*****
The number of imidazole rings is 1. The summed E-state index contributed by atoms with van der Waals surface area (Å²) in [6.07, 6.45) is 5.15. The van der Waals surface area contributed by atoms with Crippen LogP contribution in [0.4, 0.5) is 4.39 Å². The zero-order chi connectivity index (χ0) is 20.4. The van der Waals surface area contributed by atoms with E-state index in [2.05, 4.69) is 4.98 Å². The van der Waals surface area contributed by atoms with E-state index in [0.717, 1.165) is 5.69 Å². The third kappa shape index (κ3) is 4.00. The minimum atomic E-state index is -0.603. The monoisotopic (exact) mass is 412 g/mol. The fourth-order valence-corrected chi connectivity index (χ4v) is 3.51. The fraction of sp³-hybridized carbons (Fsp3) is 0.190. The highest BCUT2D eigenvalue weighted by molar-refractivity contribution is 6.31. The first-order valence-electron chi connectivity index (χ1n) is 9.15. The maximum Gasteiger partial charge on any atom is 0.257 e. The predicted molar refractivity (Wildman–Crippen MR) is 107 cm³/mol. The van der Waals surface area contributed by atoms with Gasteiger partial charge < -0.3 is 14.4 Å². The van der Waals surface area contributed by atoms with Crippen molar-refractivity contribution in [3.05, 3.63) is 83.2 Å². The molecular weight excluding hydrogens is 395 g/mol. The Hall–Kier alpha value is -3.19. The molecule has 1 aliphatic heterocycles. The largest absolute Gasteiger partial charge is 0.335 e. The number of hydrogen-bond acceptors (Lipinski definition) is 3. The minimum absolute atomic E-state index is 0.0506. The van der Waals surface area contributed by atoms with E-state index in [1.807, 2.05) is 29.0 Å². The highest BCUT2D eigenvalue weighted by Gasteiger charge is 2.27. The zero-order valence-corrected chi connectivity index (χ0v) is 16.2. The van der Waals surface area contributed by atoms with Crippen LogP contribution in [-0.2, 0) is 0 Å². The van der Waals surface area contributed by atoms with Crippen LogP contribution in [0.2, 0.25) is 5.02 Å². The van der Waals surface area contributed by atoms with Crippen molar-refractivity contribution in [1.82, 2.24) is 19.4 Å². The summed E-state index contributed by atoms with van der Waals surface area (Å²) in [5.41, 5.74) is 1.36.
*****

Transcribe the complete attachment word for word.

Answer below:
The number of imidazole rings is 1. The summed E-state index contributed by atoms with van der Waals surface area (Å²) in [6.07, 6.45) is 5.15. The van der Waals surface area contributed by atoms with Crippen LogP contribution in [0.4, 0.5) is 4.39 Å². The zero-order chi connectivity index (χ0) is 20.4. The van der Waals surface area contributed by atoms with E-state index in [2.05, 4.69) is 4.98 Å². The van der Waals surface area contributed by atoms with E-state index in [0.717, 1.165) is 5.69 Å². The third kappa shape index (κ3) is 4.00. The minimum atomic E-state index is -0.603. The monoisotopic (exact) mass is 412 g/mol. The fourth-order valence-corrected chi connectivity index (χ4v) is 3.51. The fraction of sp³-hybridized carbons (Fsp3) is 0.190. The highest BCUT2D eigenvalue weighted by molar-refractivity contribution is 6.31. The first-order valence-electron chi connectivity index (χ1n) is 9.15. The maximum Gasteiger partial charge on any atom is 0.257 e. The predicted molar refractivity (Wildman–Crippen MR) is 107 cm³/mol. The van der Waals surface area contributed by atoms with Gasteiger partial charge < -0.3 is 14.4 Å². The van der Waals surface area contributed by atoms with Crippen molar-refractivity contribution in [3.05, 3.63) is 83.2 Å². The molecular weight excluding hydrogens is 395 g/mol. The Hall–Kier alpha value is -3.19. The molecule has 1 aliphatic heterocycles. The largest absolute Gasteiger partial charge is 0.335 e. The number of hydrogen-bond acceptors (Lipinski definition) is 3. The minimum absolute atomic E-state index is 0.0506. The van der Waals surface area contributed by atoms with E-state index in [1.807, 2.05) is 29.0 Å². The highest BCUT2D eigenvalue weighted by Gasteiger charge is 2.27. The zero-order valence-corrected chi connectivity index (χ0v) is 16.2. The van der Waals surface area contributed by atoms with Crippen LogP contribution in [-0.2, 0) is 0 Å². The van der Waals surface area contributed by atoms with Crippen LogP contribution in [0.2, 0.25) is 5.02 Å². The van der Waals surface area contributed by atoms with Crippen molar-refractivity contribution in [1.82, 2.24) is 19.4 Å². The summed E-state index contributed by atoms with van der Waals surface area (Å²) in [5.41, 5.74) is 1.36.